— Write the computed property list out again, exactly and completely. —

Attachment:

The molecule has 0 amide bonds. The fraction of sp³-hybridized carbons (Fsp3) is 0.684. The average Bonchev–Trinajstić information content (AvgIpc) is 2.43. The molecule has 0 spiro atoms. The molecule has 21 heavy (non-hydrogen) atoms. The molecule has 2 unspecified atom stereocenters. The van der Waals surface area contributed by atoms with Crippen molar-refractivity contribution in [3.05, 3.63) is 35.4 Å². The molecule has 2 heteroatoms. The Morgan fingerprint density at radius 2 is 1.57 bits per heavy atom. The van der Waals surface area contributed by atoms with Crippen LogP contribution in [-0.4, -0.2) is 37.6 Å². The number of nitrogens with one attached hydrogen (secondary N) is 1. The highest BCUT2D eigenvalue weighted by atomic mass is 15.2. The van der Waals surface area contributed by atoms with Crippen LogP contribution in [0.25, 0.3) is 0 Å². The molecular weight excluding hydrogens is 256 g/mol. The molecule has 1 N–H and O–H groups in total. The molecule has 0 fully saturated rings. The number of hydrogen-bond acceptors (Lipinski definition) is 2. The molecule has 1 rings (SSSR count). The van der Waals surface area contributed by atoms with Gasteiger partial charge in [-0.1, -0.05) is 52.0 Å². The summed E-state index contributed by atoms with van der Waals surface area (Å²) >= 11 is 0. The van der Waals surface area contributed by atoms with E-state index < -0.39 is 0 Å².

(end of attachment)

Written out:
The molecule has 0 amide bonds. The fraction of sp³-hybridized carbons (Fsp3) is 0.684. The average Bonchev–Trinajstić information content (AvgIpc) is 2.43. The molecule has 0 spiro atoms. The molecule has 21 heavy (non-hydrogen) atoms. The molecule has 2 unspecified atom stereocenters. The van der Waals surface area contributed by atoms with Crippen molar-refractivity contribution in [3.05, 3.63) is 35.4 Å². The molecule has 2 heteroatoms. The Morgan fingerprint density at radius 2 is 1.57 bits per heavy atom. The van der Waals surface area contributed by atoms with Crippen LogP contribution in [-0.4, -0.2) is 37.6 Å². The number of nitrogens with one attached hydrogen (secondary N) is 1. The highest BCUT2D eigenvalue weighted by atomic mass is 15.2. The van der Waals surface area contributed by atoms with Crippen LogP contribution in [0.25, 0.3) is 0 Å². The molecular weight excluding hydrogens is 256 g/mol. The molecule has 1 N–H and O–H groups in total. The molecule has 0 fully saturated rings. The number of hydrogen-bond acceptors (Lipinski definition) is 2. The molecule has 1 rings (SSSR count). The van der Waals surface area contributed by atoms with Gasteiger partial charge in [-0.1, -0.05) is 52.0 Å². The summed E-state index contributed by atoms with van der Waals surface area (Å²) >= 11 is 0. The van der Waals surface area contributed by atoms with E-state index < -0.39 is 0 Å².